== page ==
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Xi Chen, Ph.D.

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Xiamen University, Xiamen, ChinaPh.D.06/2009Magnetic Resonance Physics
National Institute on Drug Abuse, Baltimore, MD03/2014Magnetic Resonance Spectroscopy
Dartmouth College, Lebanon, NH08/2015Animal Neuroimaging

As a Magnetic Resonance (MR) Physicist, I have substantial background in MRS/MRI technical development. In particular, I have developed cutting-edge in vivo MR spectroscopy techniques on both clinical and preclinical MRI scanners to assess neurotransmitters and cerebral metabolites. I also performed a series of studies exploring the relations between regional neurotransmitters and brain functional network. My work was published in mainstream neuroscience, psychiatry and MRI journals such as Journal of Neuroscience, Cerebral Cortex, Schizophrenia Bulletin, Schizophrenia Research and Magnetic Resonance in Medicine and I have given numerous oral presentations at international conferences such as International Society of Magnetic Resonance in Medicine (ISMRM). My research interest is to develop cutting-edge neuroimaging techniques to better understand neurobiological mechanisms, better diagnosis and monitoring disease progression and treatment response of psychotic disorders.

The research activities and funding listed below are automatically derived from NIH ExPORTER and other sources, which might result in incorrect or missing items. Faculty can login to make corrections and additions.
  1. BBRF Young Investigator Grant (Xi Chen) Jan 15, 2021 - Jan 14, 2023
    Brain & Behavior Research Foundation
    How neurotransmitter concentrations in default-mode network modulate brain functional activities and connectivities as psychosis progresses: a longitudinal study
    Role Description: By combining functional MRI (fMRI) and magnetic resonance spectroscopy (MRS) techniques, it has been shown that the neurotransmitter concentrations in default-mode network (DMN) modulate the brain functional activities and resting-state connectivities. It was observed that the relationship between DMN neurotransmitter concentrations and the activities of brain functional network breaks down in first-episode psychosis patients in an ongoing study. In the current proposed study, these psychosis participants will be followed up with the same fMRI/MRS scans after four years, in order to monitor how neurotransmitter concentrations, brain functions as well as their relationship change as the disease progresses and medication takes effect.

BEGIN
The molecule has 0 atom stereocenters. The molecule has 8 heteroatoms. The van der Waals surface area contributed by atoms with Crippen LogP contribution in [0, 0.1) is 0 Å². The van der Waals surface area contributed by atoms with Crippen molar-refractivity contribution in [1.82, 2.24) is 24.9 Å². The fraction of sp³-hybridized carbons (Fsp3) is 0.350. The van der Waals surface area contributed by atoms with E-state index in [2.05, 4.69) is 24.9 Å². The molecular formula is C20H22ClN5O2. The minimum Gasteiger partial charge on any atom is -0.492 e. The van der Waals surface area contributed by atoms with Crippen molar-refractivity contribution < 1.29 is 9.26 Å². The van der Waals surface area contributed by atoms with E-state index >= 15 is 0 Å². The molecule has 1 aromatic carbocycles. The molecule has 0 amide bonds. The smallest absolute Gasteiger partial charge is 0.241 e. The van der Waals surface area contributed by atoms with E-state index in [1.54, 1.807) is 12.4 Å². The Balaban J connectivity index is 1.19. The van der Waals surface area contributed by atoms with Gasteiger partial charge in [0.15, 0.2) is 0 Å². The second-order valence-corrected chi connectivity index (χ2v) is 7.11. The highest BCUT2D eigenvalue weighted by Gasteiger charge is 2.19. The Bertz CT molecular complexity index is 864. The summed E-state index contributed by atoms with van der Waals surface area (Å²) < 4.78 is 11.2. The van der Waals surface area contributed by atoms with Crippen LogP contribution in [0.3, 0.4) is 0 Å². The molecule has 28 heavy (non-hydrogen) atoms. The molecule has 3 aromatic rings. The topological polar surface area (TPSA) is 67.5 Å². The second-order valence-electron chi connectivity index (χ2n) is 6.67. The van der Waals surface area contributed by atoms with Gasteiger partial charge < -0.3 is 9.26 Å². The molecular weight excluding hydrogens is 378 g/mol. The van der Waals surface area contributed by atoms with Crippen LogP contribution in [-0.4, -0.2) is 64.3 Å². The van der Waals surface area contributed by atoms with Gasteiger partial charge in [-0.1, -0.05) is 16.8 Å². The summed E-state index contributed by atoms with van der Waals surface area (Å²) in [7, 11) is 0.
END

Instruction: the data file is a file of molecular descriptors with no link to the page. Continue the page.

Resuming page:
Role: Principal Investigator
  2. Livingston Fellowship Award (Xi Chen) Jul 1, 2020 - Jun 30, 2021
    Harvard Medical School
    Observing glutamate and lactate dynamics in schizophrenia during working memory task
    Role Description: The brain neurotransmission and energy metabolism systems are implicated in the pathophysiology of schizophrenia. With functional magnetic resonance spectroscopy (fMRS) using the unique macromolecule suppression technique, glutamate and lactate dynamics can be simultaneously observed in the active brain area of schizophrenia patients during the working memory task with different loads. These fMRS measures more directly reflect behaviorally relevant neural activities and would help to better understand the underlying neurotransmission abnormalities and mitochondrial dysfunction of schizophrenia under cognitive stress.
    Role: Principal Investigator
  3. Pathways Research Award (Xi Chen) Apr 1, 2020 - Mar 31, 2022
    Alkermes, Inc
    In vivo observing brain lactate changes in first episode schizophrenia using 3 T magnetic resonance spectroscopy
    Role Description: The project is to obtain brain energy metabolite information of newly diagnosed schizophrenia using MRI to better understand the pathophysiology of the brain disorder as well as potentially develop biomarkers to address treatment effects and optimize outcomes.
    Role: Principal Investigator

Publications listed below are automatically derived from MEDLINE/PubMed and other sources, which might result in incorrect or missing publications. Faculty can login to make corrections and additions.
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Funded by the NIH National Center for Advancing Translational Sciences through its Clinical and Translational Science Awards Program, grant number UL1TR002541.